Government guidance issued in September 2016 to force Local Government Pension Scheme (LGPS) investments to meet government policies, especially foreign and defence (weapons sales) policies, has been thrown out by the High Court.
A case brought by the Palestine Solidarity Campaign, as part of its boycott, disinvestment and sanctions strategy against pension funding of Israeli or associated military investments has achieved a judicial review of the government’s guidelines. The government was deemed to have “acted for an unauthorised purpose and therefore unlawfully”.
The Palestine Solidarity Campaign has been fighting to ensure that pension funds are invested for ethical purposes and in the best interests of the pension fund beneficiaries. Many public institutions – local authorities, universities etc – have declined to invest in unethical activities by the Israeli government or in the arms trade which bolsters such regimes.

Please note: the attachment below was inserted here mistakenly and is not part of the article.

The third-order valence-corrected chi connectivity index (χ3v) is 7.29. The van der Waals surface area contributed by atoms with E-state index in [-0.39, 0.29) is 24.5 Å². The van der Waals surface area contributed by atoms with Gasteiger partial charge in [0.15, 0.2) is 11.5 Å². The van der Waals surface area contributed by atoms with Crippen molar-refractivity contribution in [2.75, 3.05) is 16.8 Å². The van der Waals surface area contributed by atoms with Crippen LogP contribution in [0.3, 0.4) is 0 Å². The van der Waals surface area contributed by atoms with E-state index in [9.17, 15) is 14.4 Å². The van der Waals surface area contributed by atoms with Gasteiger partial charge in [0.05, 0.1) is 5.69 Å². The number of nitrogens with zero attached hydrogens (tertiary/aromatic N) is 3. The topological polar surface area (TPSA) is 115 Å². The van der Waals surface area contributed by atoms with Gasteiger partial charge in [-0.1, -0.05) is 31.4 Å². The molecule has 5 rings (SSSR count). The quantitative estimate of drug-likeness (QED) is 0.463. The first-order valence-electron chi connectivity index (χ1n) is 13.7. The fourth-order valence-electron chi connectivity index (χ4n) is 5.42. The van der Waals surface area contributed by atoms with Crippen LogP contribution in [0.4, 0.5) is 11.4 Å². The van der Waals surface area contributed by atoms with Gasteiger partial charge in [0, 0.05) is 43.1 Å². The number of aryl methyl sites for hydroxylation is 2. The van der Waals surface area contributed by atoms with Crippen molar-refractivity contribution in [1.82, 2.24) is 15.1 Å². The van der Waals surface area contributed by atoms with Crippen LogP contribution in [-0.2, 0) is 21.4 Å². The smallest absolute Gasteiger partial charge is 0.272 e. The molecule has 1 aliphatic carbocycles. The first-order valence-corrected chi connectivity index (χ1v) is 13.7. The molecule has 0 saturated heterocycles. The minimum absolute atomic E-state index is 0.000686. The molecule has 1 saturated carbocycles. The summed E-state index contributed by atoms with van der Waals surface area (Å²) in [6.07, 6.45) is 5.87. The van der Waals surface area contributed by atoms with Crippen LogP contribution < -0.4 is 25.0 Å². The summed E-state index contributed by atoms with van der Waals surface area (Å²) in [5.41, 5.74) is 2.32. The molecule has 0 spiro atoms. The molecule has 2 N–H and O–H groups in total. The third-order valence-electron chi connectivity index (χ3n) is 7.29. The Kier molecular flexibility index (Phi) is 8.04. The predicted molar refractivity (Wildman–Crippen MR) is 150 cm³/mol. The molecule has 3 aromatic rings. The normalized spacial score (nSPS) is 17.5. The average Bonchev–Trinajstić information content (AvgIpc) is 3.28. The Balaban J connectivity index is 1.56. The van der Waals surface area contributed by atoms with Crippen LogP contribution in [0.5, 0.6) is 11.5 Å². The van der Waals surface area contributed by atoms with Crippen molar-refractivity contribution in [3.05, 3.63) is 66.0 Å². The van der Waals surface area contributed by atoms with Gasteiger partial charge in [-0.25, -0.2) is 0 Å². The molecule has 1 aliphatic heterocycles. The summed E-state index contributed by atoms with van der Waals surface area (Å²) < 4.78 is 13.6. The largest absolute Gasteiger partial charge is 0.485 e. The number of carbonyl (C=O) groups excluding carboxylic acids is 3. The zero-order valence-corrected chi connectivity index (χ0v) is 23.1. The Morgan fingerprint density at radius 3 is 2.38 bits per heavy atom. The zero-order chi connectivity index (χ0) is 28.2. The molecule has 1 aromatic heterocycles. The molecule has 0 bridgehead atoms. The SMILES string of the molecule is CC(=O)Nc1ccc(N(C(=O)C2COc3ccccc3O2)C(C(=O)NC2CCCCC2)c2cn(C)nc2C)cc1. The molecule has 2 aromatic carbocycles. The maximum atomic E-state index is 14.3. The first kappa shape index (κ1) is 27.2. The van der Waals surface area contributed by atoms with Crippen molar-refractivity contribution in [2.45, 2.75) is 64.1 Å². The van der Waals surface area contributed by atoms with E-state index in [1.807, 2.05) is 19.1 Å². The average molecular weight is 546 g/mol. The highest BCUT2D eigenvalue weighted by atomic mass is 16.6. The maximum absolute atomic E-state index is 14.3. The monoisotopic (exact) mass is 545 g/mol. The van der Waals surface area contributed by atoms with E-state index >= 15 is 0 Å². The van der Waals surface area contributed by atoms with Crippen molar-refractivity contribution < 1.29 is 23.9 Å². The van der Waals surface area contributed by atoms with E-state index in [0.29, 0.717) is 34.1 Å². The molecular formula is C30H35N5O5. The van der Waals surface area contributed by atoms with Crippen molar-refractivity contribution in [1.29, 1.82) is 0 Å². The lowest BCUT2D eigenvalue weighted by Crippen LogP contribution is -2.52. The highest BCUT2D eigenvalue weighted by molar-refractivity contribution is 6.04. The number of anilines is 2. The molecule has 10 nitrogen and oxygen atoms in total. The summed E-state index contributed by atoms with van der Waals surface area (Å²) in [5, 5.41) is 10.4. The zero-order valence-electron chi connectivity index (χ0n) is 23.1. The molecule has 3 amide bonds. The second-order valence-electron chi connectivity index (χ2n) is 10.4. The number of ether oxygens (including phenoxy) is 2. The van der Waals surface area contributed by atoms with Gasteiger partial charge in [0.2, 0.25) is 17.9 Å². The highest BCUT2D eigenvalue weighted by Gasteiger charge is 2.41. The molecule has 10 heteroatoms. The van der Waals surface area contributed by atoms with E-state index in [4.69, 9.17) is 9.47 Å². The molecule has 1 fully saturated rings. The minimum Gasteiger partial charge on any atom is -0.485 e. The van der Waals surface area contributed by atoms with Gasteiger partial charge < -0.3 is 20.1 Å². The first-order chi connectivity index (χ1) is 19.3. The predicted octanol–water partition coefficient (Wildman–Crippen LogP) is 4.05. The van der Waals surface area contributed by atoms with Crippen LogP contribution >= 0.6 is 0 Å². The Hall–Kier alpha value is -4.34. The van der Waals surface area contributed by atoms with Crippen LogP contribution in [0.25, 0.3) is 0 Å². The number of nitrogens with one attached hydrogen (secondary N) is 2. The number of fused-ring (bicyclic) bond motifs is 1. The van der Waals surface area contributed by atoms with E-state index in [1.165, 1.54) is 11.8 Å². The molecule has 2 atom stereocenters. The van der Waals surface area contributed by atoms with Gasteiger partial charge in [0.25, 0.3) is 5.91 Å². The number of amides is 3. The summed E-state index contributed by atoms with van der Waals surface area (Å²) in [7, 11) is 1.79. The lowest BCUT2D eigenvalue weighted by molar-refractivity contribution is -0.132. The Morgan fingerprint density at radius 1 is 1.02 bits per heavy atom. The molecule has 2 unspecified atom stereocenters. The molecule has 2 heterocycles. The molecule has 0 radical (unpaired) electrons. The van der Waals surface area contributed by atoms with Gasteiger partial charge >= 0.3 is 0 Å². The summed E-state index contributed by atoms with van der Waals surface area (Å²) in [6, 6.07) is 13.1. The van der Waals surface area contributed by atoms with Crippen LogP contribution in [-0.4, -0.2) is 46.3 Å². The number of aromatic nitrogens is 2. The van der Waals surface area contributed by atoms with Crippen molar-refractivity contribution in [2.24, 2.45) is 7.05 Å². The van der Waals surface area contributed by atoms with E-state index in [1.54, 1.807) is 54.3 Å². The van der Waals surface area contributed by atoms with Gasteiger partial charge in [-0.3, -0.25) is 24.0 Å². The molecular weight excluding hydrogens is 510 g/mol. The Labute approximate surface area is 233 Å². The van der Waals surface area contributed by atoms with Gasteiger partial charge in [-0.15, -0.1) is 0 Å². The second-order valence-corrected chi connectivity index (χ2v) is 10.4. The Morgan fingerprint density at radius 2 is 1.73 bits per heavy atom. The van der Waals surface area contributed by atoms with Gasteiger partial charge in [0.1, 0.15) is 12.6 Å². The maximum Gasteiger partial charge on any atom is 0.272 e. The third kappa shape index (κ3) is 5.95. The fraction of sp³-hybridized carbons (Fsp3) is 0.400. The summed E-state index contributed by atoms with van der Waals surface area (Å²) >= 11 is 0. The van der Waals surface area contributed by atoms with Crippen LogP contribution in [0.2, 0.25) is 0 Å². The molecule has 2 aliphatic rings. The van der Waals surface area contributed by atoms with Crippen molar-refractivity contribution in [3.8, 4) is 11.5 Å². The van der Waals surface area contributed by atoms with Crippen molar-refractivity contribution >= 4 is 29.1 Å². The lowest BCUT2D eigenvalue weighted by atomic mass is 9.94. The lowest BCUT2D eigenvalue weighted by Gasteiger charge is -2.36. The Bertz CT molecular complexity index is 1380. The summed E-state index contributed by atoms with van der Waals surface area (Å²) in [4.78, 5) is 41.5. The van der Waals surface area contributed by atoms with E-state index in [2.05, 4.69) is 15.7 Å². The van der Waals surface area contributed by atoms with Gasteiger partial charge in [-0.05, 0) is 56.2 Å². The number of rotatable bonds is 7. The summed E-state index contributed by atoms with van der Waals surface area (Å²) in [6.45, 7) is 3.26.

Mobilisation of pension funds for ethical investment, especially the LGPS scheme which has a high level of trade union participation, is a strategy copied from the US trade unions, which make up for their relatively weak workplace effectiveness by utilising massive pension funds built up over decades.
The guidance was a cynical political attack to try to curb local democracy as reflected in local government and its pensioners, seeking to prevent the LGPS from investing in the best interests of its pensioners.
It is a significant defeat for the government. The LGPS was the only pension scheme to which the government applied these regulations, a double standard whereby private pension schemes could do what they liked but public schemes were muzzled.